• In another great post in WoollyMuses, there are some fantastic rows, and I learn the meaning of the word bollard!
  • In an entertaining post in Jottings and Writings, I got the feeling that there may have been a row with a sprayer…
  • Sonia explores the beauty of symmetry of rows in her post in Sonia’s Musings, for which she provides evidence!
  • Sonya gives us a lovely view of Port Nicholson Yacht Club in her post in Middleton Road; the view is simply stunning!
  • Robert shares a great photo in Photo Roberts Blog, which gives me a sense of other-worldly creatures standing next to the port…
  • With a wonderful set of photos, the post in Life Amazing shares a number of rows that are very interesting!
  • In a post that features some relaxed rowing in Serendipity, Encouraged, Todd shares some of his experiences from his visit to India.
  • A lovely post by Ju-Lyn in All Things Bright and Beautiful has a great photo that shows us many rows!  How many can you  find?
  • Debbie’s post in Travel with Intent whisks us away to Madrid this week, where the great vistas yield some wonderful rows!
  • In a great post in the 59 Club, Alice takes us to the theater district in New York City, where she features a wonderful venue!
  • Debbie wrote another wonderful post in ForgivingConnects, as she shares how she manages to forgive herself for being upset about the uncertainties that she faces; a great read!
  • George documents a set of three chairs through the seasons in an awesome post in Alchemist of the Woods; these chairs are looking for some people that they can support!
  • With a great set of photos in Pictures without Film, we get to view the Mitchell’s Fold Stone Circle in a novel manner (it involves advanced geometry!)
  • On a magnificent beach in this week’s post in Land of Images‘ we get to look at some weathered groynes… Yes, you better go find out what they are!
  • Bryan treats us to something rather special in Bushboy’s World: black beans!  You have to check out these beauties, as each bean weighs about 30 grams!
  • We always get treated to something interesting in the Blog of Hammad Rais, where we find out about the motorbikes of Karachi!
  • Marie’s post in the New 3 Rs: Retire, Recharge, Reconnect features a truly unusual site: the Grotto of the Redemption in West Bend, Iowa!  This really looks worth the visit!
  • In a wonderful post in Photography Journal Blog, we also visit a grotto: the Blue Grotto in Malta, which looks truly gorgeous!
  • Ron takes us under the bridge in his post in Progressing into Solitude, as we get a different view that looks fantastic! No worries, there are no trolls!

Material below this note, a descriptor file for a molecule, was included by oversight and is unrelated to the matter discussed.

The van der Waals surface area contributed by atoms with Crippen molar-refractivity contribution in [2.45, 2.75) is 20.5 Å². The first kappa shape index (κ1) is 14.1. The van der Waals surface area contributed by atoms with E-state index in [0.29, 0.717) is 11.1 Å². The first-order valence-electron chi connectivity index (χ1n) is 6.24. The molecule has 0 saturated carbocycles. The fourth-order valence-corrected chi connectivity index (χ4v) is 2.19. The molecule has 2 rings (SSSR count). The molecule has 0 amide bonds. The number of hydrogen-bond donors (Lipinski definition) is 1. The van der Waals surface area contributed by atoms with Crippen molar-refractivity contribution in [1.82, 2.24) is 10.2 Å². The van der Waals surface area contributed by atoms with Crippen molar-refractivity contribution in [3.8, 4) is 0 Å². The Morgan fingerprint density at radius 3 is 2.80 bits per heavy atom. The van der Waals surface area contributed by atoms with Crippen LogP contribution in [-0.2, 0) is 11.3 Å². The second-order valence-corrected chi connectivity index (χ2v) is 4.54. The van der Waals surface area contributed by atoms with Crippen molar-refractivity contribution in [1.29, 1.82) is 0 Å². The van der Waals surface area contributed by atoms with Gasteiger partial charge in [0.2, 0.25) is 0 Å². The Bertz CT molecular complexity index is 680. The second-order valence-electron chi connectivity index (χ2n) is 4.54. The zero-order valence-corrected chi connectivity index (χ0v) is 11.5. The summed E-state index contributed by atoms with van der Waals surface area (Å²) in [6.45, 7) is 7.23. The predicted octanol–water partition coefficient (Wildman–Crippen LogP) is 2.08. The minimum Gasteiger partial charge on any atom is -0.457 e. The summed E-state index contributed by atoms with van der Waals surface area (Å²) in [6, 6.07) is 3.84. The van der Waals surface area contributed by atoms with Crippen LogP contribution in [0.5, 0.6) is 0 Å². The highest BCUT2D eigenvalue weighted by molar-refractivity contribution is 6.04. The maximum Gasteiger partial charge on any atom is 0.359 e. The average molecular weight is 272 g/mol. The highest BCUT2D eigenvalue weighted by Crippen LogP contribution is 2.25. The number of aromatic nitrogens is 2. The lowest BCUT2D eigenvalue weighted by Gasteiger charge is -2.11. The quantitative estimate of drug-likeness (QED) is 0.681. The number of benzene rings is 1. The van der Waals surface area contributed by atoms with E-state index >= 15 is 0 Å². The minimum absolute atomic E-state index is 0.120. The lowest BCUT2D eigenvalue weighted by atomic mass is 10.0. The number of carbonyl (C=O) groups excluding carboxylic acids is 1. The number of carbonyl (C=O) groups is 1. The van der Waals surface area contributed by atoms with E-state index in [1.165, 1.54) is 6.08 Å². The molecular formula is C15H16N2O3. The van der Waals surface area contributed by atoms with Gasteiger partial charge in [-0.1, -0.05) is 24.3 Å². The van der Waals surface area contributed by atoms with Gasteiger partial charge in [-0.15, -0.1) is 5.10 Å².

• Maria’s photo in KameraPromenader‘s post for this week’s theme is a gorgeous capture of water drops!  You’ll want to check it out!
  • Ilka takes us to the nursery in her entry for A Thousand Miles, tree nursery that is! All stand at attention!
  • Tatiana’s post in Travelartpix features a wonderful photo of a row boat that has seen better days!  She also features some great rows of drying fish in another post in Travelartpix.  You can see more of her work in Travelways.

I hope that you enjoy these posts and let the authors know!

Stories of the Zuiderzee

Scheepjongens van Bontekoe

Growing up in the Netherlands, one cannot help but be drawn to the water that surrounds you everywhere you go; as you may know, much of the country is below sea level, which is only possibly through a system of dikes and managing the water level with great care.

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Eel Fisherman in Volendam

As my mother’s family hails from the town of Hoorn in the province of North Holland, I spent quite a bit of time in that town visiting my great-grandmother during Summer during my early years.  These times were magical, as I heard the tales of her youth and also traversed the town and its annual fair with my great-uncle, which was always a lot of fun.  As a result of these wonderful times, I have always been drawn to Hoorn and the towns, such as Volendam, of the Zuiderzee, as the Ijsselmeer used to be known, and its storied history.

Founded in 716, Hoorn rapidly grew to become a major harbor town. During Holland’s ‘Golden Age’ (or ‘Golden Century’), Hoorn was an important home base for the Dutch East India Company (VOC) and a very prosperous centre of trade. The Hoorn fleet plied the seven seas and returned laden with precious commodities. Exotic spices such as pepper, nutmeg, cloves, and mace were sold at vast profits. With their skill in trade and seafaring, sons of Hoorn established the town’s name far and wide. Jan Pieterszoon Coen (1587–1629) is famous for his violent raids in Dutch Indies (now Indonesia), where he “founded” the city of Batavia in 1619 (now Jakarta). He has a big statue on the Rode Steen square in the center of Hoorn.